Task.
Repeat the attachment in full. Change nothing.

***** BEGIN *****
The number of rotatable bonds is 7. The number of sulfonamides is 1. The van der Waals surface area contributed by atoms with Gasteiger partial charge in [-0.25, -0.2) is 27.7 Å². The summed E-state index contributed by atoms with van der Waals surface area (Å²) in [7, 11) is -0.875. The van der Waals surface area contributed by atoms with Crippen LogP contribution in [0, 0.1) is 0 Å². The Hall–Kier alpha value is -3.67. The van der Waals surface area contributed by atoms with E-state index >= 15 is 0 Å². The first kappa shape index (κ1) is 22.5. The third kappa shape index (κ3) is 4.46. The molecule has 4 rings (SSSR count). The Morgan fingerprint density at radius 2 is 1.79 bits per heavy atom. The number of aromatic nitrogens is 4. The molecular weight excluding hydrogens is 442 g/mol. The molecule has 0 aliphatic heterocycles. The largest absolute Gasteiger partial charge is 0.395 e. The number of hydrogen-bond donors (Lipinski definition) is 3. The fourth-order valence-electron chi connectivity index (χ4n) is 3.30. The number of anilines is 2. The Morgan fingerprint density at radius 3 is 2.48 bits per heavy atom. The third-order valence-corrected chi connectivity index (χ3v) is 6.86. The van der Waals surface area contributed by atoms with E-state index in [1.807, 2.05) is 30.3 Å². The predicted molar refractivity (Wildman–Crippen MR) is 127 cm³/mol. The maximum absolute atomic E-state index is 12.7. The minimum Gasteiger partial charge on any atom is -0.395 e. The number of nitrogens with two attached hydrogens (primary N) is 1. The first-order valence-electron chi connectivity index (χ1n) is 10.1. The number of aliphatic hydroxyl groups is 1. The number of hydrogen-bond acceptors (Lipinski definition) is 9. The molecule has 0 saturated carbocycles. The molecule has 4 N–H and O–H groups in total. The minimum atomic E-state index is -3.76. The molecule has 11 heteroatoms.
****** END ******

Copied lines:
The number of rotatable bonds is 7. The number of sulfonamides is 1. The van der Waals surface area contributed by atoms with Gasteiger partial charge in [-0.25, -0.2) is 27.7 Å². The summed E-state index contributed by atoms with van der Waals surface area (Å²) in [7, 11) is -0.875. The van der Waals surface area contributed by atoms with Crippen LogP contribution in [0, 0.1) is 0 Å². The Hall–Kier alpha value is -3.67. The van der Waals surface area contributed by atoms with E-state index >= 15 is 0 Å². The first kappa shape index (κ1) is 22.5. The third kappa shape index (κ3) is 4.46. The molecule has 4 rings (SSSR count). The Morgan fingerprint density at radius 2 is 1.79 bits per heavy atom. The number of aromatic nitrogens is 4. The molecular weight excluding hydrogens is 442 g/mol. The molecule has 0 aliphatic heterocycles. The largest absolute Gasteiger partial charge is 0.395 e. The number of hydrogen-bond donors (Lipinski definition) is 3. The fourth-order valence-electron chi connectivity index (χ4n) is 3.30. The number of anilines is 2. The Morgan fingerprint density at radius 3 is 2.48 bits per heavy atom. The third-order valence-corrected chi connectivity index (χ3v) is 6.86. The van der Waals surface area contributed by atoms with E-state index in [1.807, 2.05) is 30.3 Å². The predicted molar refractivity (Wildman–Crippen MR) is 127 cm³/mol. The maximum absolute atomic E-state index is 12.7. The minimum Gasteiger partial charge on any atom is -0.395 e. The number of nitrogens with two attached hydrogens (primary N) is 1. The first-order valence-electron chi connectivity index (χ1n) is 10.1. The number of aliphatic hydroxyl groups is 1. The number of hydrogen-bond acceptors (Lipinski definition) is 9. The molecule has 0 saturated carbocycles. The molecule has 4 N–H and O–H groups in total. The minimum atomic E-state index is -3.76. The molecule has 11 heteroatoms.